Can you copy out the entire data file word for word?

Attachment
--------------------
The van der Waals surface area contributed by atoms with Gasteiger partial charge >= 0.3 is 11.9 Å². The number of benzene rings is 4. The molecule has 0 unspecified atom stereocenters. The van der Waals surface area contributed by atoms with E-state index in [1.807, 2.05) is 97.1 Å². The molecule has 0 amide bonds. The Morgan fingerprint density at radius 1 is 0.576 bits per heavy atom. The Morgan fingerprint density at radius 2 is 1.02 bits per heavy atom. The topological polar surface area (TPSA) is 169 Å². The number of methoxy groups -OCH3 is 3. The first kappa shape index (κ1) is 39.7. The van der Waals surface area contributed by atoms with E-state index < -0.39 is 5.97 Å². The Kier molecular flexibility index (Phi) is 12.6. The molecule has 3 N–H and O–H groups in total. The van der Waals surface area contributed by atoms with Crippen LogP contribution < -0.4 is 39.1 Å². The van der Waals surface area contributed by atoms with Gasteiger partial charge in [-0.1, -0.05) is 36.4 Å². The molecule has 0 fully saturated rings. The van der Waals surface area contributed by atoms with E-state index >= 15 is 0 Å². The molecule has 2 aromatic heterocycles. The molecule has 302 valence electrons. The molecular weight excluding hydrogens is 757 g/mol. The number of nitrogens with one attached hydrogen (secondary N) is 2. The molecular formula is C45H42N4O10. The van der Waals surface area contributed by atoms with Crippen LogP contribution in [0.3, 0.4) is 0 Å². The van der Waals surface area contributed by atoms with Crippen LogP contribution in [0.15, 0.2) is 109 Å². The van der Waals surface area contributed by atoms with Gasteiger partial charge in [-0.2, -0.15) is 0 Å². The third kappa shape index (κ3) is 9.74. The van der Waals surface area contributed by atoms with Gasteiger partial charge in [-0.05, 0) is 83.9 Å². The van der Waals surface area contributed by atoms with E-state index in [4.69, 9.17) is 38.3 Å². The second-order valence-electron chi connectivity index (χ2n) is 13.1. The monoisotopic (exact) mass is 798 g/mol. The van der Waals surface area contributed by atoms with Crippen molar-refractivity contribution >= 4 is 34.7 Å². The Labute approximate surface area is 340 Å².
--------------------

The van der Waals surface area contributed by atoms with Gasteiger partial charge >= 0.3 is 11.9 Å². The number of benzene rings is 4. The molecule has 0 unspecified atom stereocenters. The van der Waals surface area contributed by atoms with E-state index in [1.807, 2.05) is 97.1 Å². The molecule has 0 amide bonds. The Morgan fingerprint density at radius 1 is 0.576 bits per heavy atom. The Morgan fingerprint density at radius 2 is 1.02 bits per heavy atom. The topological polar surface area (TPSA) is 169 Å². The number of methoxy groups -OCH3 is 3. The first kappa shape index (κ1) is 39.7. The van der Waals surface area contributed by atoms with E-state index < -0.39 is 5.97 Å². The Kier molecular flexibility index (Phi) is 12.6. The molecule has 3 N–H and O–H groups in total. The van der Waals surface area contributed by atoms with Crippen LogP contribution < -0.4 is 39.1 Å². The van der Waals surface area contributed by atoms with Gasteiger partial charge in [-0.1, -0.05) is 36.4 Å². The molecule has 0 fully saturated rings. The van der Waals surface area contributed by atoms with E-state index >= 15 is 0 Å². The molecule has 2 aromatic heterocycles. The molecule has 302 valence electrons. The molecular weight excluding hydrogens is 757 g/mol. The number of nitrogens with one attached hydrogen (secondary N) is 2. The molecular formula is C45H42N4O10. The van der Waals surface area contributed by atoms with Crippen LogP contribution in [0.3, 0.4) is 0 Å². The van der Waals surface area contributed by atoms with Crippen LogP contribution in [0.15, 0.2) is 109 Å². The van der Waals surface area contributed by atoms with Gasteiger partial charge in [-0.2, -0.15) is 0 Å². The third kappa shape index (κ3) is 9.74. The van der Waals surface area contributed by atoms with Gasteiger partial charge in [-0.05, 0) is 83.9 Å². The van der Waals surface area contributed by atoms with E-state index in [4.69, 9.17) is 38.3 Å². The second-order valence-electron chi connectivity index (χ2n) is 13.1. The monoisotopic (exact) mass is 798 g/mol. The van der Waals surface area contributed by atoms with Crippen molar-refractivity contribution >= 4 is 34.7 Å². The Labute approximate surface area is 340 Å².